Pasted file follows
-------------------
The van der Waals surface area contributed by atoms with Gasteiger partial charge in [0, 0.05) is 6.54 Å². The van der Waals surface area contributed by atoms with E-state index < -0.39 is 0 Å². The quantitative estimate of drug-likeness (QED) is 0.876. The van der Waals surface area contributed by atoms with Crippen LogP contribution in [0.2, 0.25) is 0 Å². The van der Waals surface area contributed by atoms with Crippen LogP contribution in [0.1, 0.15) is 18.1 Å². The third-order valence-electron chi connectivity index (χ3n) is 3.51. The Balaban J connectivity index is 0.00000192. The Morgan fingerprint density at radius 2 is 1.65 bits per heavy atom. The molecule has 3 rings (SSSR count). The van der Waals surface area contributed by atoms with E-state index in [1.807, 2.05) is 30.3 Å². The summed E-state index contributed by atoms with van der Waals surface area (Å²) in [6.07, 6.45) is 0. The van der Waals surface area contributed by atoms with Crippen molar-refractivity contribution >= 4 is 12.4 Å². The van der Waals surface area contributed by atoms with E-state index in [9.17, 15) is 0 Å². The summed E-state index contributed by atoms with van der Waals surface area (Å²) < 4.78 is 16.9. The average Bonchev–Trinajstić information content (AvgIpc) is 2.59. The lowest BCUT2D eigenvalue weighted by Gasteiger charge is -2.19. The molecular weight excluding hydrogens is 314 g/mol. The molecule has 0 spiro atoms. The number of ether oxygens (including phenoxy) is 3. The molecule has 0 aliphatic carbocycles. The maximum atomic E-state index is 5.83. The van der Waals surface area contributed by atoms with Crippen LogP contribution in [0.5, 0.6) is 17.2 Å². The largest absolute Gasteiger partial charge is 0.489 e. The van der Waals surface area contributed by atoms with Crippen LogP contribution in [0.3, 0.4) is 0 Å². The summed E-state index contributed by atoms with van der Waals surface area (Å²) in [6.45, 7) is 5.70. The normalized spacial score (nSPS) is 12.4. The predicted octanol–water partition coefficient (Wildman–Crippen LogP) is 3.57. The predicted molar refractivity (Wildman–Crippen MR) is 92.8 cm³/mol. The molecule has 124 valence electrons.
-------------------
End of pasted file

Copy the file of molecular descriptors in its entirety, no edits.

The van der Waals surface area contributed by atoms with Gasteiger partial charge in [0, 0.05) is 6.54 Å². The van der Waals surface area contributed by atoms with E-state index < -0.39 is 0 Å². The quantitative estimate of drug-likeness (QED) is 0.876. The van der Waals surface area contributed by atoms with Crippen LogP contribution in [0.2, 0.25) is 0 Å². The van der Waals surface area contributed by atoms with Crippen LogP contribution in [0.1, 0.15) is 18.1 Å². The third-order valence-electron chi connectivity index (χ3n) is 3.51. The Balaban J connectivity index is 0.00000192. The Morgan fingerprint density at radius 2 is 1.65 bits per heavy atom. The molecule has 3 rings (SSSR count). The van der Waals surface area contributed by atoms with E-state index in [1.807, 2.05) is 30.3 Å². The summed E-state index contributed by atoms with van der Waals surface area (Å²) in [6.07, 6.45) is 0. The van der Waals surface area contributed by atoms with Crippen molar-refractivity contribution >= 4 is 12.4 Å². The van der Waals surface area contributed by atoms with E-state index in [9.17, 15) is 0 Å². The summed E-state index contributed by atoms with van der Waals surface area (Å²) < 4.78 is 16.9. The average Bonchev–Trinajstić information content (AvgIpc) is 2.59. The lowest BCUT2D eigenvalue weighted by Gasteiger charge is -2.19. The molecular weight excluding hydrogens is 314 g/mol. The molecule has 0 spiro atoms. The number of ether oxygens (including phenoxy) is 3. The molecule has 0 aliphatic carbocycles. The maximum atomic E-state index is 5.83. The van der Waals surface area contributed by atoms with Crippen LogP contribution in [0.5, 0.6) is 17.2 Å². The largest absolute Gasteiger partial charge is 0.489 e. The van der Waals surface area contributed by atoms with Crippen LogP contribution in [0.3, 0.4) is 0 Å². The summed E-state index contributed by atoms with van der Waals surface area (Å²) in [6.45, 7) is 5.70. The normalized spacial score (nSPS) is 12.4. The predicted octanol–water partition coefficient (Wildman–Crippen LogP) is 3.57. The predicted molar refractivity (Wildman–Crippen MR) is 92.8 cm³/mol. The molecule has 124 valence electrons.